After a tsunami caused serious damage to a nuclear plant in Japan, officials with the Tennessee Valley Authority spent weeks detailing to the public the extensive safety protocols that are in place to protect our people if a natural disaster should affect one of this region's nuclear plants.
But they probably did not realize just how soon a local natural disaster would demonstrate the efficiency and effectiveness of those safety measures.
When devastating tornadoes slammed through multiple states across the Southeast last week, they took out power transmission lines at Browns Ferry Nuclear Plant in nearby northern Alabama.
But quickly, safely and according to plan, the plant went into automatic shutdown of its three reactors, and seven diesel generators, which provide backup power, were used to circulate cooling water into the ponds of spent fuel and into the reactor core. An eighth diesel generator was undergoing regular maintenance, but a Nuclear Regulatory Commission spokesman said it might already have gone back into operation.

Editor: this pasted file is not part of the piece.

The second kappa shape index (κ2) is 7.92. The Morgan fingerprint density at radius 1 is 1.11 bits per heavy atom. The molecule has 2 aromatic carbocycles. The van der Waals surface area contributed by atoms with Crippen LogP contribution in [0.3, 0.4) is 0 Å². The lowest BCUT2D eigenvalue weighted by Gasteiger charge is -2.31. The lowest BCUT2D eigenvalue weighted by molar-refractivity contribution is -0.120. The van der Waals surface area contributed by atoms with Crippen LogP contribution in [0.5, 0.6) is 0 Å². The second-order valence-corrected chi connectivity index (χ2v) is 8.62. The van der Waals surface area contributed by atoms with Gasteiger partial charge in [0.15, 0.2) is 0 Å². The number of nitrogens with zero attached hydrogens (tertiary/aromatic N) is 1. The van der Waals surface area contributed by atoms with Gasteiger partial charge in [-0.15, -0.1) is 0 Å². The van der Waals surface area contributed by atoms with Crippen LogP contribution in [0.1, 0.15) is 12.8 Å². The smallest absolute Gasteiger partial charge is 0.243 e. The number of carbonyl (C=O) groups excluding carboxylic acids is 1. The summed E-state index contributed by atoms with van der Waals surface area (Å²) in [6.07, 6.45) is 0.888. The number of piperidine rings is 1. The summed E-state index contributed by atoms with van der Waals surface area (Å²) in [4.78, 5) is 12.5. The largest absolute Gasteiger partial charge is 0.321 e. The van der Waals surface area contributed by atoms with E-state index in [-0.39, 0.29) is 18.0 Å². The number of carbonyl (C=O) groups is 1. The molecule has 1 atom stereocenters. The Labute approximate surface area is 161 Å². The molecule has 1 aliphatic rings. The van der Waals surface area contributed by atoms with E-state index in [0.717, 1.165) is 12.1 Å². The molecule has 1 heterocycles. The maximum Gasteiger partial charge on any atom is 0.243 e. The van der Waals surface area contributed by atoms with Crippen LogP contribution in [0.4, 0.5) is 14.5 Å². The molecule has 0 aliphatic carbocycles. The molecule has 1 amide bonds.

The plant had enough diesel fuel for two weeks and was shipping in more in case it was needed. The fuel is stored underground, and the generators are in a sturdy concrete building near the reactors. But full regular power was soon restored.
Strong precautions are essential in the handling of radioactive material. But nuclear power is a vital component of meeting our energy needs, and our nation would be in trouble if anti-nuclear activists managed to slow the further development of nuclear power.
Fortunately, TVA has shown that it is up to the task of handling nuclear energy safely, even during a crisis.